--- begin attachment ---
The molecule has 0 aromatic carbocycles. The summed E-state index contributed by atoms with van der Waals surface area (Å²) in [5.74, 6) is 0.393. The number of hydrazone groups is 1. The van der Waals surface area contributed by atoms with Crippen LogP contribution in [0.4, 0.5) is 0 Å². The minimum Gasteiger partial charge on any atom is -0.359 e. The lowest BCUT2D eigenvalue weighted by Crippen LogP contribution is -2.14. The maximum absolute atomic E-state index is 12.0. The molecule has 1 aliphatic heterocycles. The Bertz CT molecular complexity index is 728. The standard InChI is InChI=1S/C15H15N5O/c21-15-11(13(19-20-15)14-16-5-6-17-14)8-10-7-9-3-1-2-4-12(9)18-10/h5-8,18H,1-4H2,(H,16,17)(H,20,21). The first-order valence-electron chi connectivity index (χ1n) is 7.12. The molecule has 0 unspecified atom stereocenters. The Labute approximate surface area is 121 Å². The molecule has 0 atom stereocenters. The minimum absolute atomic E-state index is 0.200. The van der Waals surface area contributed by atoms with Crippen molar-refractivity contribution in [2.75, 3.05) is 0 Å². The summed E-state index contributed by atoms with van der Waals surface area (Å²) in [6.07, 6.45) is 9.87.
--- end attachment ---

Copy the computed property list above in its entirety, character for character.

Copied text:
The molecule has 0 aromatic carbocycles. The summed E-state index contributed by atoms with van der Waals surface area (Å²) in [5.74, 6) is 0.393. The number of hydrazone groups is 1. The van der Waals surface area contributed by atoms with Crippen LogP contribution in [0.4, 0.5) is 0 Å². The minimum Gasteiger partial charge on any atom is -0.359 e. The lowest BCUT2D eigenvalue weighted by Crippen LogP contribution is -2.14. The maximum absolute atomic E-state index is 12.0. The molecule has 1 aliphatic heterocycles. The Bertz CT molecular complexity index is 728. The standard InChI is InChI=1S/C15H15N5O/c21-15-11(13(19-20-15)14-16-5-6-17-14)8-10-7-9-3-1-2-4-12(9)18-10/h5-8,18H,1-4H2,(H,16,17)(H,20,21). The first-order valence-electron chi connectivity index (χ1n) is 7.12. The molecule has 0 unspecified atom stereocenters. The Labute approximate surface area is 121 Å². The molecule has 0 atom stereocenters. The minimum absolute atomic E-state index is 0.200. The van der Waals surface area contributed by atoms with Crippen molar-refractivity contribution in [2.75, 3.05) is 0 Å². The summed E-state index contributed by atoms with van der Waals surface area (Å²) in [6.07, 6.45) is 9.87.